AFTER FOUR MONTHS, MUCH OF PUERTO RICO STILL DARK AND DAMAGED (30 Photos)...

Part of the Central Palo Seco power station of the Puerto Rico Electric Power Authority (PREPA), seen behind a cemetery in San Juan, Puerto Rico, on January 22, 2018. Alvin Baez / Reuters

 

Hurricane Maria devastated the U.S. territory of Puerto Rico in late September of last year, and residents are still struggling to regain their footing. Approximately 450,000 of Puerto Rico’s 1.5 million electricity customers are still without power, and those who do have electricity suffer frequent blackouts...

Locals are doing what they can, some stringing their own power lines, others looking to solar power and other renewable sources for short-term lighting use, and long-term, larger-scale planning. While work continues slowly on restoring power, the tremendous destruction has resulted in a cascade of further problems, including job losses, foreclosures, a decrease in neighborhood police presence and a resulting increase in violent crimes. Reuters photographer Alvin Baez spent much of the past two weeks in Puerto Rico, documenting what life is like for the survivors of Hurricane Maria who remain on the island months later.

 

  • A woman looks at her mobile phone while sitting in the dark outside her home with her dog, months after Hurricane Maria damaged the electrical grid in September of 2017, in Naguabo, Puerto Rico, on January 25, 2018.

    Alvin Baez / Reuters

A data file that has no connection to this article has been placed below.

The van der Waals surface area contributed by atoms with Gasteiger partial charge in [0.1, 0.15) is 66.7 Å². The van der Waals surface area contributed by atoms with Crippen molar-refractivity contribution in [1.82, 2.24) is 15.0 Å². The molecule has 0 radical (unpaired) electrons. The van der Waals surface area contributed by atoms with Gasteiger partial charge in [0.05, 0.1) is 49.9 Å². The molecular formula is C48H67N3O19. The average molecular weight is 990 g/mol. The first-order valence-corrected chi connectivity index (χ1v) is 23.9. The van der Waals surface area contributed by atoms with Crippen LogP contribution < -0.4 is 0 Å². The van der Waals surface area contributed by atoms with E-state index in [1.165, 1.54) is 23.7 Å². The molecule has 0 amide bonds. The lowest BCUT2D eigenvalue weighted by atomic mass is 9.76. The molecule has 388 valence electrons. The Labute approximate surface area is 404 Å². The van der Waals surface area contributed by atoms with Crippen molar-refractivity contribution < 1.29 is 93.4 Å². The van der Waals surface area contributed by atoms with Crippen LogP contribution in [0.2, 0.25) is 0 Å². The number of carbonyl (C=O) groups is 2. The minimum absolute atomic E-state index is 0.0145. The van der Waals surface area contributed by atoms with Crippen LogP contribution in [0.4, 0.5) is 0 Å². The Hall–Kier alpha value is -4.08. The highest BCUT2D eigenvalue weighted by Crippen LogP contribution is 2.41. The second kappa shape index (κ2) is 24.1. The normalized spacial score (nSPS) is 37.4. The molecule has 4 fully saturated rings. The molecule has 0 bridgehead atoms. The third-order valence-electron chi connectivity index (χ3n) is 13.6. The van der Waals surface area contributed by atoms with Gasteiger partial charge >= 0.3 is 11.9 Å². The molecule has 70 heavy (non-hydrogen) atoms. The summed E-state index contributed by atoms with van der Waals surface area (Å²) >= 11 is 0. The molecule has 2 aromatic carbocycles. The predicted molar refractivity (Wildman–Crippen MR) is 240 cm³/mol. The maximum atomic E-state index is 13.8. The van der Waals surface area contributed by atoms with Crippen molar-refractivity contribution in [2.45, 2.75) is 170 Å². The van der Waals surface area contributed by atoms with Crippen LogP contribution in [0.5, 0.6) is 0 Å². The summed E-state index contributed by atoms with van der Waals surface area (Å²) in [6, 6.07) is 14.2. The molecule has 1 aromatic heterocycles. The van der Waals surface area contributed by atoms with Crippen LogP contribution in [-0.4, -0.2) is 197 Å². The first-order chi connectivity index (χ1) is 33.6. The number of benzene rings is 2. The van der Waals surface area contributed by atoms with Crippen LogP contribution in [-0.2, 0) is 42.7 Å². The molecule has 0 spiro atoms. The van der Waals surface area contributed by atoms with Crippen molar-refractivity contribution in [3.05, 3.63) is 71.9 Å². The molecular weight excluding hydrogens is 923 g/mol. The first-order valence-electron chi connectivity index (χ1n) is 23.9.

• Hurricane-destroyed satellite dishes in Humacao, Puerto Rico, on January 25, 2018.

    Alvin Baez / Reuters
  • Ernestina Lebron looks in her refrigerator while standing in her storm-damaged home in Maunabo, Puerto Rico, on January 27, 2018.

    Alvin Baez / Reuters
  • A broken basketball hoop stands in the Cubuy neighborhood in Maunabo on January 27, 2018.

    Alvin Baez / Reuters
  • Men pump gasoline into a container in Maunabo on January 27, 2018.

    Alvin Baez / Reuters
  • A man rides a bicycle past downed cables and a partially collapsed utility pole, after Hurricane Maria hit the island in September, in Humacao, Puerto Rico, on January 25, 2018. The sign reads: "Equestrian agency Tiki-Tiki."

    Alvin Baez / Reuters
  • The remains of a house stand in the El Negro neighborhood in Maunabo on January 27, 2018.

    Alvin Baez / Reuters
  • A few houses are lit among those in the dark in Naguabo on January 25, 2018.

    Alvin Baez / Reuters
  • A woman uses a flashlight while trying to connect a transformer to a car battery in Maunabo on January 27, 2018.

    Alvin Baez / Reuters
  • An oil lamp sits on top of a washing machine in Ana Perez's home in Naguabo on January 26, 2018.

    Alvin Baez / Reuters
  • Alberto Julian and his wife Zulma Rodriguez try to fix their television, powered with the help of a generator, in Dorado, Puerto Rico, on January 15, 2018.

    Alvin Baez / Reuters
  • A dock is seen in the dark after Hurricane Maria damaged the electrical grid in September 2017 in Naguabo, Puerto Rico, on January 25, 2018.

    Alvin Baez / Reuters
  • A horse looks through a half-covered window in a home that was damaged by Hurricane Maria in Naguabo on January 26, 2018.

    Alvin Baez / Reuters
  • A chained dog lies on a rock in a neighborhood that was hit by Hurricane Maria in Maunabo on January 27, 2018.

    Alvin Baez / Reuters
  • Paula Feliciano looks after her ailing husband, Severo Cruz, in Naguabo, on January 26, 2018.

    Alvin Baez / Reuters